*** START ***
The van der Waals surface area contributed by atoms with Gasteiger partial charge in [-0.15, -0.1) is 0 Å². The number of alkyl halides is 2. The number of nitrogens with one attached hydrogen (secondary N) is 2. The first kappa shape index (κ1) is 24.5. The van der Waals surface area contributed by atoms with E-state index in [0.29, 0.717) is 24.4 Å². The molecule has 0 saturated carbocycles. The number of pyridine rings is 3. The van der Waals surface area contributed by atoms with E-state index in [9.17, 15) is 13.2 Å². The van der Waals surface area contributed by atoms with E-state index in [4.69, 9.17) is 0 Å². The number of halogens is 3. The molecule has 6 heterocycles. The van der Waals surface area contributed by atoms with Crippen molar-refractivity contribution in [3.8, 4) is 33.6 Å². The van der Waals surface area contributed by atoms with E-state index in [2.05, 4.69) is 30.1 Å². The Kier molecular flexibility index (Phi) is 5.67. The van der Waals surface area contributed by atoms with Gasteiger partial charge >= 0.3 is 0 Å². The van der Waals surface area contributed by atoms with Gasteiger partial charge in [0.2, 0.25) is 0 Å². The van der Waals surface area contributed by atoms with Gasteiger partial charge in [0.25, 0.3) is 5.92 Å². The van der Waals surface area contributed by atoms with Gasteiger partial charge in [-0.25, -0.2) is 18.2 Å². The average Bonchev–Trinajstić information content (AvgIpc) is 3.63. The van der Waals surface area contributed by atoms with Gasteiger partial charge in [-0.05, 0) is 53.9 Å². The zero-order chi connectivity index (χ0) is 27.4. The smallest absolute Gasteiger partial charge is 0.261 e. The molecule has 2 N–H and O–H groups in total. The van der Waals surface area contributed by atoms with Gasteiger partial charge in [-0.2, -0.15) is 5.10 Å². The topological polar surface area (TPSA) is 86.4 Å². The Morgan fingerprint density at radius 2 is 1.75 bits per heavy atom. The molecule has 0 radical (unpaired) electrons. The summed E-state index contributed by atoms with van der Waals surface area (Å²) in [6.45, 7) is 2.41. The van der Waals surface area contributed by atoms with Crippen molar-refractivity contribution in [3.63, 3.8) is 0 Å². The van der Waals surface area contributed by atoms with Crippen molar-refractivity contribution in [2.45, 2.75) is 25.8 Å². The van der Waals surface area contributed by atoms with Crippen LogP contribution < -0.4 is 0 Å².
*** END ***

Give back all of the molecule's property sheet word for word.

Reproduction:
The van der Waals surface area contributed by atoms with Gasteiger partial charge in [-0.15, -0.1) is 0 Å². The number of alkyl halides is 2. The number of nitrogens with one attached hydrogen (secondary N) is 2. The first kappa shape index (κ1) is 24.5. The van der Waals surface area contributed by atoms with E-state index in [0.29, 0.717) is 24.4 Å². The molecule has 0 saturated carbocycles. The number of pyridine rings is 3. The van der Waals surface area contributed by atoms with E-state index in [9.17, 15) is 13.2 Å². The van der Waals surface area contributed by atoms with E-state index in [4.69, 9.17) is 0 Å². The number of halogens is 3. The molecule has 6 heterocycles. The van der Waals surface area contributed by atoms with Crippen molar-refractivity contribution in [3.8, 4) is 33.6 Å². The van der Waals surface area contributed by atoms with E-state index in [2.05, 4.69) is 30.1 Å². The Kier molecular flexibility index (Phi) is 5.67. The van der Waals surface area contributed by atoms with Gasteiger partial charge >= 0.3 is 0 Å². The van der Waals surface area contributed by atoms with Gasteiger partial charge in [0.2, 0.25) is 0 Å². The van der Waals surface area contributed by atoms with Gasteiger partial charge in [0.25, 0.3) is 5.92 Å². The van der Waals surface area contributed by atoms with Gasteiger partial charge in [-0.25, -0.2) is 18.2 Å². The average Bonchev–Trinajstić information content (AvgIpc) is 3.63. The van der Waals surface area contributed by atoms with Gasteiger partial charge in [-0.05, 0) is 53.9 Å². The zero-order chi connectivity index (χ0) is 27.4. The smallest absolute Gasteiger partial charge is 0.261 e. The molecule has 2 N–H and O–H groups in total. The van der Waals surface area contributed by atoms with Gasteiger partial charge in [-0.2, -0.15) is 5.10 Å². The topological polar surface area (TPSA) is 86.4 Å². The Morgan fingerprint density at radius 2 is 1.75 bits per heavy atom. The molecule has 0 radical (unpaired) electrons. The summed E-state index contributed by atoms with van der Waals surface area (Å²) in [6.45, 7) is 2.41. The van der Waals surface area contributed by atoms with Crippen molar-refractivity contribution in [3.63, 3.8) is 0 Å². The van der Waals surface area contributed by atoms with Crippen molar-refractivity contribution in [2.45, 2.75) is 25.8 Å². The van der Waals surface area contributed by atoms with Crippen LogP contribution < -0.4 is 0 Å².